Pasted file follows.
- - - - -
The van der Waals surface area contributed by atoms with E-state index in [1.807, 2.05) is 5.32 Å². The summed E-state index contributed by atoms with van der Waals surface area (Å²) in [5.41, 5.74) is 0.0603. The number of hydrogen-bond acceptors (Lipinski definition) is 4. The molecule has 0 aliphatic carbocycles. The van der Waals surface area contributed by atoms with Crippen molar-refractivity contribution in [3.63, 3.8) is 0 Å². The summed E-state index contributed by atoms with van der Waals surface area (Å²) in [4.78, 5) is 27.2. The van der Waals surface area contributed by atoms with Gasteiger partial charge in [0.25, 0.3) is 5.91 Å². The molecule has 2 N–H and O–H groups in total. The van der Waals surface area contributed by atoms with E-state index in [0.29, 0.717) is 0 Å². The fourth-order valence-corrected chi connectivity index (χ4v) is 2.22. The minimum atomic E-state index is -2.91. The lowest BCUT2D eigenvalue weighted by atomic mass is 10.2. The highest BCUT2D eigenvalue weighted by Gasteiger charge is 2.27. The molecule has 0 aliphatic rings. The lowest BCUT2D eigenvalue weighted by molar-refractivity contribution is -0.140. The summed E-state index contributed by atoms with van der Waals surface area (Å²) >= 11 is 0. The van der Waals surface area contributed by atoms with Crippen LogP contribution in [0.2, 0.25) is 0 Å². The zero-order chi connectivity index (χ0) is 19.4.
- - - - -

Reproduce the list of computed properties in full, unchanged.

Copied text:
The van der Waals surface area contributed by atoms with E-state index in [1.807, 2.05) is 5.32 Å². The summed E-state index contributed by atoms with van der Waals surface area (Å²) in [5.41, 5.74) is 0.0603. The number of hydrogen-bond acceptors (Lipinski definition) is 4. The molecule has 0 aliphatic carbocycles. The van der Waals surface area contributed by atoms with Crippen molar-refractivity contribution in [3.63, 3.8) is 0 Å². The summed E-state index contributed by atoms with van der Waals surface area (Å²) in [4.78, 5) is 27.2. The van der Waals surface area contributed by atoms with Gasteiger partial charge in [0.25, 0.3) is 5.91 Å². The molecule has 2 N–H and O–H groups in total. The van der Waals surface area contributed by atoms with E-state index in [0.29, 0.717) is 0 Å². The fourth-order valence-corrected chi connectivity index (χ4v) is 2.22. The minimum atomic E-state index is -2.91. The lowest BCUT2D eigenvalue weighted by atomic mass is 10.2. The highest BCUT2D eigenvalue weighted by Gasteiger charge is 2.27. The molecule has 0 aliphatic rings. The lowest BCUT2D eigenvalue weighted by molar-refractivity contribution is -0.140. The summed E-state index contributed by atoms with van der Waals surface area (Å²) >= 11 is 0. The van der Waals surface area contributed by atoms with Crippen LogP contribution in [0.2, 0.25) is 0 Å². The zero-order chi connectivity index (χ0) is 19.4.